It is evident that for large enough z any quadratic map
f is conjugate ("very similar", see [1,2] for rigorous
math :) to the squaring function _{c}(z)f.
We have seen that _{o}(z) = z^{2}f
and its reverse function map circles into circles, therefore conjugate function
_{o}(z)f maps circle
_{c}^{-1}(z) = +-(z - c)^{1/2}l' into oval l .
One can extend this conjugacy up to the z = c point (which has only
one preimage, namely 0 , whereas any other point has two distinct
preimages). So if c lays within Julia set, it follows that we can
continue this process indefinitely to the entire basin of attraction of
infinity (and a simple "similar to a circle" loop is mapped by
f into one more simple loop).
This basin is simply connected, therefore its compliment is a closed,
connected set. But this compliment is just the filled Julia set.
_{c}^{-1}(z) |

If the critical point z (and therefore the
_{c} = 0z = c point) goes to infinity, a very different topological picture
emerges. We take a circle l', which goes through the c .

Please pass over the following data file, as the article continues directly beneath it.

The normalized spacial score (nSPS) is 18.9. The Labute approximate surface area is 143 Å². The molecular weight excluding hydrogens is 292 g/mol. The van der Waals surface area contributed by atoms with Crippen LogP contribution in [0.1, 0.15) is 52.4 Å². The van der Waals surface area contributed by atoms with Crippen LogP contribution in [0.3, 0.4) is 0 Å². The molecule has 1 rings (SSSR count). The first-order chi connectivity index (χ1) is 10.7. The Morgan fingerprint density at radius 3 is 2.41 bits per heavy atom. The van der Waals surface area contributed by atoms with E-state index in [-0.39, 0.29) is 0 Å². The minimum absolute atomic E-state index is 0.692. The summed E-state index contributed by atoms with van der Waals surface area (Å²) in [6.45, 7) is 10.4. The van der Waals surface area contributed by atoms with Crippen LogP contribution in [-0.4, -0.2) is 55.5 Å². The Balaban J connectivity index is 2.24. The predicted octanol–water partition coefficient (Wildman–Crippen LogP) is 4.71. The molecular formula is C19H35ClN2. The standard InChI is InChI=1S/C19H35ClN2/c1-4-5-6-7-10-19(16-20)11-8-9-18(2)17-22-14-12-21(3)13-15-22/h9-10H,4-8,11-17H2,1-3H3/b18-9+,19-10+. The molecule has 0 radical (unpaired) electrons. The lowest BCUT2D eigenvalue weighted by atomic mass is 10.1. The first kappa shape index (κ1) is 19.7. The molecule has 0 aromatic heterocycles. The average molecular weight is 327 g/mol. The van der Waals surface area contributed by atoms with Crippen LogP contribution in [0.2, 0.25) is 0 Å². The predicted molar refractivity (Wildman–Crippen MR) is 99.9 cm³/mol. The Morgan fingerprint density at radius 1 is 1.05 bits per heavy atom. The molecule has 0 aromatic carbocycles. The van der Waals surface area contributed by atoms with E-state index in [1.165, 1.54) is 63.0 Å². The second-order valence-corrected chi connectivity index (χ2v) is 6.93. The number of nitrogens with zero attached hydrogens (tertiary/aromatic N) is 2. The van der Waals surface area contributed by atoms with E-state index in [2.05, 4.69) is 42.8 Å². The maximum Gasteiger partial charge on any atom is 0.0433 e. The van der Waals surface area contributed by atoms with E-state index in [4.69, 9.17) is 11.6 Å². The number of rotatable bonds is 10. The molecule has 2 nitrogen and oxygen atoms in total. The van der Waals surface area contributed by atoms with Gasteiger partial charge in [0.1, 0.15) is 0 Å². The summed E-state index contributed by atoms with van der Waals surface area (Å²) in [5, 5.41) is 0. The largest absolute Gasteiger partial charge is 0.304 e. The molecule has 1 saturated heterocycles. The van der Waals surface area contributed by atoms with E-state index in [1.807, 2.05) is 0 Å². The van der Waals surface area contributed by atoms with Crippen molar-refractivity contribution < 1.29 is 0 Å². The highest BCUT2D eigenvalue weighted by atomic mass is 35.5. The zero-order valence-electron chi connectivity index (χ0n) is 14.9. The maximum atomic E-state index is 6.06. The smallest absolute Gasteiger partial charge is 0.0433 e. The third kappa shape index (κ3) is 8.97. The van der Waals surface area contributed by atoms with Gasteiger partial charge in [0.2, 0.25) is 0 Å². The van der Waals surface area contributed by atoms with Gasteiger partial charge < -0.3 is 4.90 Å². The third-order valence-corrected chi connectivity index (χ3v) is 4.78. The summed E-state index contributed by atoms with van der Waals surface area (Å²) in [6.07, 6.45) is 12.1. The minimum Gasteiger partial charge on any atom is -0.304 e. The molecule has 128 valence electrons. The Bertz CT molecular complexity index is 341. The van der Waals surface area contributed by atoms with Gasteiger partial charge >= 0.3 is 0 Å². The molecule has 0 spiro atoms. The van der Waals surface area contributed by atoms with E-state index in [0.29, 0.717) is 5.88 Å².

Each point of l' has two preimages +-(z - c)
(e.g. for ^{1/2}c = 4 the point z = -4 has z) with the exeption of _{0,1} =
+-8^{1/2}iz = c ,
which has the only z preimage. So the preimage
of _{c}l' is the figure eight curve l. Two discks D are mapped by _{0} ,
D_{1}f in one-to-one fashion
onto the _{c}V disk (it containes both D).
The Julia set _{0} , D_{1}J(4) is contained inside
D
and has infinitely many connected components.
_{0}È D_{1} |

Now let

for any

f

f

As a consequence, if two sequences disagree somewhere, say in the

2. Otherwise, the filled Julia set of

[1] *Robert L. Devaney*
Complex Complex
Saddle-Node Bifurcations § 2

[2] *John W. Milnor* "Dynamics in One Complex Variable" § 9

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